2016 Volume 78 Issue 9 Pages 1385-1389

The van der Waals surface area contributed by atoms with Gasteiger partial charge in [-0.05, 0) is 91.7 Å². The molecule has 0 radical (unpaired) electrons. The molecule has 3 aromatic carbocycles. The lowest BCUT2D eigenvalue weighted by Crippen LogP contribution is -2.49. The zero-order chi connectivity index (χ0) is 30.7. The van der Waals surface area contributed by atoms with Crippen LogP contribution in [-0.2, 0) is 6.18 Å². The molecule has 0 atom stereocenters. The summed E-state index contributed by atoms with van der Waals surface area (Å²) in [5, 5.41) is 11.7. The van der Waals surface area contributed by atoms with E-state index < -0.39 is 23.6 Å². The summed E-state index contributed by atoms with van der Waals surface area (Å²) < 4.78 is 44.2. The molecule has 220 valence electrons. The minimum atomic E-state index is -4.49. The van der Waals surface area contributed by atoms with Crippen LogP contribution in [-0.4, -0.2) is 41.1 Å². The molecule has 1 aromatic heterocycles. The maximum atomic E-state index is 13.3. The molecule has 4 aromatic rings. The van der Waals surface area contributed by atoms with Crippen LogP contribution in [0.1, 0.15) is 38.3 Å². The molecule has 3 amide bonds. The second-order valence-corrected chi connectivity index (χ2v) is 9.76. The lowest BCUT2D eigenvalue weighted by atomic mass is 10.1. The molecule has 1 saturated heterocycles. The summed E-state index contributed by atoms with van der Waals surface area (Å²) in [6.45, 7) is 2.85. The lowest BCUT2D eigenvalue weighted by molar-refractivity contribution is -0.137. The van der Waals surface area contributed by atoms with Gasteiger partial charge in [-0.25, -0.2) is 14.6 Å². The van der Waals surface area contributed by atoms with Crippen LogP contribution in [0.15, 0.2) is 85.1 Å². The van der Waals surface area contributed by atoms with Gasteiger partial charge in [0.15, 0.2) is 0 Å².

The objective was to investigate porcine epidemic diarrhea (PED) outbreak that occurred in 2014 in Japan and its effects on herd-level productivity using a data recording system (PigINFO). The study herds were selected from farrow-to-finish herds (n=99) that entered in the PigINFO system between July 2013 and March 2015. From 1 April to 30 June 2014 (PED epidemic), any herds with clinical signs of PED and feces positive for porcine epidemic diarrhea virus (PEDV) on polymerase chain reaction analysis and/or immunohistochemical staining were defined as PED-positive (n=38). They were further classified into those with long PED periods (L-PED-positive; n=28) and those with short PED periods (S-PED-positive; n=10). Herds with no clinical signs of PED were classified as PED-negative (n=61). Herd-level production data, including preweaning mortality (%; PRWM), postweaning mortality (%; POWM), pigs weaned per litter (PWL), pigs born alive per litter, litters per mated female per year and pigs marketed per sow (MP), were calculated every 3 months during study period. During the PED epidemic, L-PED-positive herds had significantly higher PRWM and POWM than PED-negative herds, and L-PED-positive and S-PED-positive herds had significantly lower PWL. During October–December 2014, L-PED-positive herds had significantly fewer MP than PED-negative herds. The PED outbreak increased mortality and consequently reduced the numbers of marketed pigs. The rapid control of an outbreak is important for reducing the financial losses arising from PED infections.